Tyler Mason has a passion for improving food insecurity and sustainability.
“I hate the feeling of being hungry and when I start thinking about the one-fifth of families in the U.S. that are experiencing food insecurity that speaks to me on a personal level,” the horticulturist says. “That’s a problem that a lot of developed countries are facing and there are things we can do that improve it.”
It was this passion that led this Indiana native to pursue a master’s degree at Colorado State University in agriculture with a focus in extension education along with initiating the “Plant a Row for the Hungry Campaign” at the Cheyenne Botanic Gardens.
Part of the American Garden Writers Association, “Plant a Row for the Hungry” seeks to establish community gardens across the nation that can be used to grow fresh produce for local food banks and homeless shelters. Mason’s local chapter includes 50 community gardens with plots of about 250 square feet. The vegetables are brought to the Cheyenne Salvation Army on Fridays and to the Comea House Shelter on Saturdays.
“We want to redirect food surplus and start sharing that with people with food insecurity,” Mason says.
In addition to his philanthropic efforts, Mason applied to the James Beard Foundation National Scholars Program in hopes of receiving funding for a participatory plant breeding program partnered with the Northern Organic Vegetable Improvement Collaborative (NOVIC). Mason was selected as one of 10 2017 scholarship recipients (awards give up to $20,000 to each individual), winning the Southwest regional title.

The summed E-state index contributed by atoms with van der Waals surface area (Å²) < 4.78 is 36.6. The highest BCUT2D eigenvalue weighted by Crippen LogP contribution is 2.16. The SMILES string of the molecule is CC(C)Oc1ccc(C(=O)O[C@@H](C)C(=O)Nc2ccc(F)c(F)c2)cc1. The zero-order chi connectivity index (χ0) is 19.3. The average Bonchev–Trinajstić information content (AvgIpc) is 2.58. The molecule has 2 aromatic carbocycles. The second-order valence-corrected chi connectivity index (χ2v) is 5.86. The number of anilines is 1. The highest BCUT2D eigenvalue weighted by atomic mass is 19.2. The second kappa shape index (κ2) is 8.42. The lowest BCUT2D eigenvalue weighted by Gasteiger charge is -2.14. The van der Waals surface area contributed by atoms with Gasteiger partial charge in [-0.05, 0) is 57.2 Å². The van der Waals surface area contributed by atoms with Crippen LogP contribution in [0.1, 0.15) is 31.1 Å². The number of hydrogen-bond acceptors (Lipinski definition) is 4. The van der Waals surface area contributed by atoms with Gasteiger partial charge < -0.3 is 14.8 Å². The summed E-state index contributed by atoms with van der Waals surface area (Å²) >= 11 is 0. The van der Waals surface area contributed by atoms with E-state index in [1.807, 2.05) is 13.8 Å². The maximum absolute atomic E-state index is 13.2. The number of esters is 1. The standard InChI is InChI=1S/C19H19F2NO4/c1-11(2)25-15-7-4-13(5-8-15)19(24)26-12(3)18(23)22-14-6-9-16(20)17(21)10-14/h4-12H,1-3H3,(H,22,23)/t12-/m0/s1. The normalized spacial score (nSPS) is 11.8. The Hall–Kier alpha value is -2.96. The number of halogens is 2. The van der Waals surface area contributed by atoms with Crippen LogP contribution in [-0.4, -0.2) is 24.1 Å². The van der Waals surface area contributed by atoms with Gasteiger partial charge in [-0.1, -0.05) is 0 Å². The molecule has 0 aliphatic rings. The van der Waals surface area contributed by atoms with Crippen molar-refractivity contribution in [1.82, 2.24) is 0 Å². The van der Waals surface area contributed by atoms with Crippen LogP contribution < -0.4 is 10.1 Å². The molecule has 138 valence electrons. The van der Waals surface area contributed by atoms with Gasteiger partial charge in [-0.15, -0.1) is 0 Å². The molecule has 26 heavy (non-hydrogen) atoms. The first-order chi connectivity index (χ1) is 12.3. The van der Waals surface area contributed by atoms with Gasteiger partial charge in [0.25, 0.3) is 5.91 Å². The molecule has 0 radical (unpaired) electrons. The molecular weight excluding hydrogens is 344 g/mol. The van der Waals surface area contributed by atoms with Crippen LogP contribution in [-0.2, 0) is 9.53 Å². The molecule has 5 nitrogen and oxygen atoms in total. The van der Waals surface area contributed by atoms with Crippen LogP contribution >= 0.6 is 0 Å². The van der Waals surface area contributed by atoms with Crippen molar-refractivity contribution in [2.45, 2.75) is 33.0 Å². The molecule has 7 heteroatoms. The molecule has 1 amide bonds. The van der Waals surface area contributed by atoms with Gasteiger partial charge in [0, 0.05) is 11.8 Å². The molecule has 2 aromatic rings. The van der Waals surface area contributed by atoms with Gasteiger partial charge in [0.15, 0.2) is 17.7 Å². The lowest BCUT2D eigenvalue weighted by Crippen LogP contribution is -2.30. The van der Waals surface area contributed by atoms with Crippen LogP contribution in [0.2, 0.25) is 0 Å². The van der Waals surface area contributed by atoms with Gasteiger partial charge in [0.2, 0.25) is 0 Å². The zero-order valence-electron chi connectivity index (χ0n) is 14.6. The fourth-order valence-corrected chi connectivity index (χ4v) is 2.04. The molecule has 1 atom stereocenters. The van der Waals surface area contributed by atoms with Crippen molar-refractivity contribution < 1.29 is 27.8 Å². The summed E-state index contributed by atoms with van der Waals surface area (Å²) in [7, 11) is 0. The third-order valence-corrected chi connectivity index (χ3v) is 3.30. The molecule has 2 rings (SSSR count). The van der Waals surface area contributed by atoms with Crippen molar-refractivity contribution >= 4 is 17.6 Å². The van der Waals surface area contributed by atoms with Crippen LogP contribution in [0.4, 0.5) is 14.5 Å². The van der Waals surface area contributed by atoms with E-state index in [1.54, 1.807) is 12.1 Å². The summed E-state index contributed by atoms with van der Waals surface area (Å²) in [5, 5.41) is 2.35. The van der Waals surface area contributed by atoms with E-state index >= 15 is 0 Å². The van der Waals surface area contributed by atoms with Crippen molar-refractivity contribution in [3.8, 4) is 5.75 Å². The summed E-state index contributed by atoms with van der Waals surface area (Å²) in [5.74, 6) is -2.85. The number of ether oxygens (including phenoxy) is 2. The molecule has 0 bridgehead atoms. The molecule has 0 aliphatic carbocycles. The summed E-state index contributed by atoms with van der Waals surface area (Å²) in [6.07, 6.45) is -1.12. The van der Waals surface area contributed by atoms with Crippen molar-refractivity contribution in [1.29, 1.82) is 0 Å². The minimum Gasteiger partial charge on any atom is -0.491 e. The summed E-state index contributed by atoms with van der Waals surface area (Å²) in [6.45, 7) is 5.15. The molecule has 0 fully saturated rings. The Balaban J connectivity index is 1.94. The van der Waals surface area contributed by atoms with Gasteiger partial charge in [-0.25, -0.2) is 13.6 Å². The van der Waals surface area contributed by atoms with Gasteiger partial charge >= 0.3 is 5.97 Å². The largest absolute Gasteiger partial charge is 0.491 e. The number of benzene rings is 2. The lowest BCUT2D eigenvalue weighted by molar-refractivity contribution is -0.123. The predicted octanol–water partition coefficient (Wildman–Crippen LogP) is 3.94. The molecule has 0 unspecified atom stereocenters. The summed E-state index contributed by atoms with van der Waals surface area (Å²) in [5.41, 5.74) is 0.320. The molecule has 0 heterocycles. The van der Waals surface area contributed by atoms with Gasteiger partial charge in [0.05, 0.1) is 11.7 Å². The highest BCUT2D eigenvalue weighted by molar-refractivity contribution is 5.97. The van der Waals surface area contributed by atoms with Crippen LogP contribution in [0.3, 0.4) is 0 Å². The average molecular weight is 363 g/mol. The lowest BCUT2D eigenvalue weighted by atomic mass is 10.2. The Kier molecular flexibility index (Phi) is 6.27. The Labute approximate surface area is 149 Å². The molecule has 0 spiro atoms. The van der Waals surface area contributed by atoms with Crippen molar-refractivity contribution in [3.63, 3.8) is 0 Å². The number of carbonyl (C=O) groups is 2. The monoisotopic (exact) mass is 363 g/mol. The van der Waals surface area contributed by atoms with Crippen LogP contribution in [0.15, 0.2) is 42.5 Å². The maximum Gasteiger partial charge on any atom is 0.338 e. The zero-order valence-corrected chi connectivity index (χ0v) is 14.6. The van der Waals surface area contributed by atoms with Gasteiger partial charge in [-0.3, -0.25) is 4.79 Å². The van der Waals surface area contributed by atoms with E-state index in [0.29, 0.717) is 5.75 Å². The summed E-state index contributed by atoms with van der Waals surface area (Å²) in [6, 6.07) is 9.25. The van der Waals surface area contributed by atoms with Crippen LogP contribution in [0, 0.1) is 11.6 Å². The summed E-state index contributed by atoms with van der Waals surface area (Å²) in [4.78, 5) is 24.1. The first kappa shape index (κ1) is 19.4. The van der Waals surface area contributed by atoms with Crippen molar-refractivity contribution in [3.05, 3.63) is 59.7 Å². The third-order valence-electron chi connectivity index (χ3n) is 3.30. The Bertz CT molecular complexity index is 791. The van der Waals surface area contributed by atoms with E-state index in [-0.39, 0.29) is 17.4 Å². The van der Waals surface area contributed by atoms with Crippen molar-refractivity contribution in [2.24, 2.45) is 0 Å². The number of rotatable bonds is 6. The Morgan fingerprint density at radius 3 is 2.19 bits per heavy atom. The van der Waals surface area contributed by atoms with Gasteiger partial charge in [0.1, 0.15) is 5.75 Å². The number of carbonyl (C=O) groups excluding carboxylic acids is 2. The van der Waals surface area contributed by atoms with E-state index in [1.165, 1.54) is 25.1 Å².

“I was really pleased when I was selected because, one, the scholarship will go directly to my tuition which will also help fund my project which I didn’t have funding for before and, two, the James Beard Foundation recognizes not only the quality of food, but also the sustainability,” he says.
Mason is currently pursuing a PhD at CSU, while heading the NOVIC-associated plant breeding program which incorporates multiple perspectives from growers, researchers, plant breeders, consumers and chefs.
“Our goal is to select crops that perform well, identify specific traits for why they perform well and backtrack them into new experience breeding lines,” he says. “… There’s a lot of excitement when you’re discovering new information and that information has a huge impact on local growers.”